More Pennsylvanians Are Without Insurance and Health Care, Insurance Department Survey Shows
The commonwealth’s latest statewide survey on uninsured rates shows that more than one million Pennsylvanians lack health insurance coverage — an increase from a similar study in 2004, Insurance Commissioner Joel Ario said.
“Overall, the study showed that increases in uninsured numbers were seen in almost every category; including adults, children, certain ethnic groups and most geographic areas,” Ario said. “Adults are more likely than children to be uninsured, and this shows up in the fast-growing waiting list for our adultBasic program, which provides subsidized health coverage to adults who have been uninsured for at least six months.
“The waiting list stands at more than 183,000 individuals this week and is projected to grow to 282,000 by the end of June,” said Ario. “This compares to a projected enrollment of more than 41,000; meaning that the waiting list may soon be seven times the number of enrollments unless the General Assembly addresses the problem. Some people have been on the waiting list since November of 2006.
“Coverage through private health insurance dropped from 66 percent covered in 2004 to 62 percent in 2008. Some of this decline was made up by an increase from 14 to 18 percent in Pennsylvania residents who have health insurance through a state-sponsored program.
“While this survey was conducted before the recession became evident, even at that time, more than 75 percent of the uninsured ranked cost as the main reason for not having health insurance. Also, those without insurance are not accessing the routine care necessary to prevent or address health conditions before they become bigger problems.
“Additionally, the uninsured are a diverse population. Most uninsured adults are working, but either are not offered insurance or cannot afford the insurance that is offered to them. Others are temporarily uninsured because they’re between jobs. These numbers would be worse if not for public programs, but some also fall through the cracks of public programs.
“Survey results demonstrate the effectiveness of our Children’s Health Insurance Program, CHIP, with only 5 percent of children, up to age 18, uninsured compared to 12 percent of adults 19-64 years old. One reason our track record with children is better than with adults is that CHIP has substantial support from the federal government, while adultBasic does not.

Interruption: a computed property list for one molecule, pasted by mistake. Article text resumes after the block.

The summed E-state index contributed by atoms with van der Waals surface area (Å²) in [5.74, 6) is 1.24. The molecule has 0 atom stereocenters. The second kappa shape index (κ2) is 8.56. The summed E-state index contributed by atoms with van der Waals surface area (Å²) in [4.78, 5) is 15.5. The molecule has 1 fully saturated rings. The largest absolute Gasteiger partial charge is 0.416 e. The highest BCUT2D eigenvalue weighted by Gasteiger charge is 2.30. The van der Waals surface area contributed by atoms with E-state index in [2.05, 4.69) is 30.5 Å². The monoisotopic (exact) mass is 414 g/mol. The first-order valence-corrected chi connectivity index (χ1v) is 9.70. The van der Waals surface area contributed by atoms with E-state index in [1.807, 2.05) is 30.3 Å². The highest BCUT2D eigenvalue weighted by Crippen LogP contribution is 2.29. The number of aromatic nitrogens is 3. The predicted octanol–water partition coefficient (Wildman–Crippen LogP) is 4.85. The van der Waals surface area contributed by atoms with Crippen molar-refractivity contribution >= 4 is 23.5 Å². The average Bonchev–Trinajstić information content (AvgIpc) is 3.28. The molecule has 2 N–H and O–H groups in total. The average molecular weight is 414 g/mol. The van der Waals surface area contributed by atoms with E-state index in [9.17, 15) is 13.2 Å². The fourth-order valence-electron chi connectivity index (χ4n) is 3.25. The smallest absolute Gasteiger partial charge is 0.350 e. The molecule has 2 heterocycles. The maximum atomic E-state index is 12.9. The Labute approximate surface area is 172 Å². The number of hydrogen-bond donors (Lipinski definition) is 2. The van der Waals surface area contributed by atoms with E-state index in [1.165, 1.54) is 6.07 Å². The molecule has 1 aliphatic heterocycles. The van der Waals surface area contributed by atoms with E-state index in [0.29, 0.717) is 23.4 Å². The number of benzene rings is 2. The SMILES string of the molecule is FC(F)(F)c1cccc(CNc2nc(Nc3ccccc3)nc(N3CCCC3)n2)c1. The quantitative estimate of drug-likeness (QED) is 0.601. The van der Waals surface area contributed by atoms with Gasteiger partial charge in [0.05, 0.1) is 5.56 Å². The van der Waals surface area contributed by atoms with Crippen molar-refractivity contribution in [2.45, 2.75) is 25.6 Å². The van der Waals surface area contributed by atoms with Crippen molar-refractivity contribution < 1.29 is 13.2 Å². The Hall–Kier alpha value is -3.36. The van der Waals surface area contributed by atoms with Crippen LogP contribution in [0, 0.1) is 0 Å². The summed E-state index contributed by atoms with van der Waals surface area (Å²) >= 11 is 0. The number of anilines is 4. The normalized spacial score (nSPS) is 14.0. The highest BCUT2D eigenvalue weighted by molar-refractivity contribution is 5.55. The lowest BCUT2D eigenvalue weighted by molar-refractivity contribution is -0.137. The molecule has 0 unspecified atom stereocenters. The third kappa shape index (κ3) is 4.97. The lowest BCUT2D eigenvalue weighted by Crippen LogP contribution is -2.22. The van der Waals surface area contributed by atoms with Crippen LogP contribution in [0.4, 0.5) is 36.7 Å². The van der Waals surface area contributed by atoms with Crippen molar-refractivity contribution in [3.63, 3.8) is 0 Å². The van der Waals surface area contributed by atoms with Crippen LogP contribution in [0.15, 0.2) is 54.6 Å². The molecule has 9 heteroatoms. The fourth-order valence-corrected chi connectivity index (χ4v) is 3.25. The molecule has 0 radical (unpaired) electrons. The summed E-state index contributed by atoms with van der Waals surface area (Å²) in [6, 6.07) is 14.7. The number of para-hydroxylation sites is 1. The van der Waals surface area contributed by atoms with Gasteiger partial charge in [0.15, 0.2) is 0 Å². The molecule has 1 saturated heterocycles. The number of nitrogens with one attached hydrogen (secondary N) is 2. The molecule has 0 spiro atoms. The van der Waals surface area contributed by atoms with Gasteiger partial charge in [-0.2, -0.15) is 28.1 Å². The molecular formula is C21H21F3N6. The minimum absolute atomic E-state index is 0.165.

“Our state’s uninsured percentage rate — at just over eight percent — continues to be better than the 15.8 percent national average, but the trends are heading in the wrong direction. The CHIP program illustrates how public-private collaborations can work, especially with state and federal dollars, and the Governor’s health reform proposals would apply those lessons to expanding the adultBasic program. We will continue to work with the General Assembly and the federal government to cover the uninsured.”
Ario noted that the federal government is currently considering an expansion of the SCHIP program, as well as targeted assistance to uninsured adults through increased support to state Medicaid programs and subsidies for individuals on COBRA (health insurance) coverage.
Specific findings of the survey:
- The survey found that more than 1 million (1,021,790) Pennsylvanians lack health insurance coverage. This is an increase from a 2004 study indicating that nearly 900,000 Pennsylvania residents were uninsured.
- Overall, the percentage of Pennsylvania residents that are uninsured rose from 7.5 percent in 2004 to 8.2 percent in 2008. Individuals in the 19-44 age bracket are the most likely to be uninsured.
- Adults lacking health insurance rose from 755,000 in 2004 to nearly 883,000 in 2008.
- The percentage of Pennsylvanians covered by private health insurance dropped from 66 percent in 2004 to 62 percent in 2008. However, when looking at individuals under age 65, more than 70 percent are covered by private health insurance. This is slightly above the national average of 68.9 percent.
- About 18 percent of Pennsylvania residents have health insurance through a state-sponsored program, an increase from 14 percent in 2004.
- The number of uninsured children increased from about 133,500 to approximately 138,500. However, more than 60 percent of eligible children are enrolled in the CHIP program and nearly all (83 percent) of the CHIP parents would recommend the program.
- Characteristics of those who are uninsured show that: nearly 18 percent have lacked coverage for more than 5 years; 62 percent, ages 19-64, are working; of those people who are working and uninsured, nearly 48 percent work for small employers of fewer than 50 people; 61 percent have not seen a doctor or health care provider for routine care during the last 12 months (this compares to 24 percent of those with coverage); only 6 percent have stayed in a hospital overnight during the last 12 months (this compares to 11 percent of insured Pennsylvanians).
The survey, conducted by the research group, Market Decisions, LLC, is a follow-up to the department’s original Health Insurance Status Survey from 2004. The survey provides information about health insurance coverage, demographic and employment characteristics and the financial barriers to health care for Pennsylvania residents. A random, digit-dial telephone survey interviewed over 20,000 households representing every county in the commonwealth and gathered information on nearly 50,000 Pennsylvanians, a sampling more than three times the population surveyed in 2004. The percentages reported for the entire survey sample have a margin of error of 0.7 percent statewide. Interviews were conducted between September 27, 2007 and May 15, 2008.
Results of the survey can be found at www.insurance.state.pa.us.